sible, but also enjoyable. TTAC attempts to control tobacco usage by implementing training programs and providing technical assistance to people and organizations that need help. “There is a need to continue the education, to continue to change policy … we know that we can change the environment so that tobacco is no longer attractive, it’s less accessible and fewer young people will want to engage in the practice,” Solomon said. Americans for Nonsmokers’ Rights has also battled the tobacco industry for years. “ANR’s focus is not the smoker, but on the non-smoker — they have the right to breathe smoke-free air, especially in indoor environments. No one should have to choose between their job and their health,” said Bronson Frick, the associate director of ANR. ANR is the primary national lobbying organization against the tobacco industry, addiction, and secondhand smoke and it implements policy and legislation programs similar to TTAC. “With campuses, it used to be pretty common to have smoking in dorms, in faculty offices, smoke goes through the entire building. People have the right to breathe smoke free over other people’s privilege of smoking indoors,” Frick said. The USG followed Emory, which became smoke-free in 2012, in banning smoking. “I think the response has been overwhelmingly positive. Of course we have people that don’t like the ban, especially in a student environment, but it’s not just your health that you are affecting, it’s other people’s health,” said Erin Long, the director of human resources communications for Emory. The university set up Tobacco-Free Emory to explain the policy and offer assistance and resources for quitting. It also charts feedback to the program, which Long said has been overwhelmingly positive. Said Long: “As each generation comes in, I think you’re just going to see less desire to smoke. I remember when I was in school we had a smoking area and going to work and having smoking in the building. That is not socially allowed anymore.” acalwis@syr.edu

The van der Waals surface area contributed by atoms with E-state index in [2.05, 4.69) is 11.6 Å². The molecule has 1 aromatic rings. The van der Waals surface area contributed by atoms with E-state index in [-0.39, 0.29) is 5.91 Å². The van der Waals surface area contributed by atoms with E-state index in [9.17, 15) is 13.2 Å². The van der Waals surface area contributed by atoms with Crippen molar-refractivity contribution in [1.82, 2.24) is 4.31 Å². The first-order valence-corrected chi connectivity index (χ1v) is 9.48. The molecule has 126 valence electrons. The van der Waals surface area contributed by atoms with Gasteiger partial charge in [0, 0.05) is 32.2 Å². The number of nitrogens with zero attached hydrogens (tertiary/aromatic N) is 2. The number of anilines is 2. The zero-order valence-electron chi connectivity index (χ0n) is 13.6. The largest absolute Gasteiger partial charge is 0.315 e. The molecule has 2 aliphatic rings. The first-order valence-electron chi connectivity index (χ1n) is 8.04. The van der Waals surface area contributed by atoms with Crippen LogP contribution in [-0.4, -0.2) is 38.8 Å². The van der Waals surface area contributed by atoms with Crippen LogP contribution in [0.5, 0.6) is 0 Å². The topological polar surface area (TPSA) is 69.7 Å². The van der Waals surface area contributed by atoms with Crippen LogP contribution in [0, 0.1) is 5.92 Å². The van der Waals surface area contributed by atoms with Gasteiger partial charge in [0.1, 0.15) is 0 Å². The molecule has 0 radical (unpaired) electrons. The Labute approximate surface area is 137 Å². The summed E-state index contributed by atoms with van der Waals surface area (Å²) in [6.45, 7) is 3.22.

N

dailyorange.com

8 march 27, 2014

news@dailyorange.com

Local students design eco-friendly house By Brett Samuels asst. news editor

Several local college students have spent the last couple months giving the term “greenhouse” a whole new meaning. Students from Syracuse University, the State University of New York College of Environmental Science and Forestry and Onondaga Community College are working together to design an eco-friendly house that would be affordable for the median family income in Syracuse. The project is part of a national competition sponsored by the United States Department of Energy and the National Association of Home Builders, said Paul Crovella, an instructor in ESF’s department of sustainable construction management and engineering. The group’s final design must be submitted this Sunday by midnight. Some of the group members will then travel to Colorado to present their design to a panel of judges. Crovella said he came across an announcement from the NAHB about the competition. He reached out to colleagues at SU and OCC to bring students together to form a team. He said each team participating in the competition has to design a home based on the geographic location of the group and that area’s median income, which is $65,000 in Syracuse. “To build a home that is so different from what’s usually built today in a more efficient manner and still fit in mortgage requirements has been a challenge,” Crovella said. Sarnai Davaadagva, a senior environmental science major at ESF, said in an email that building the house under budget has been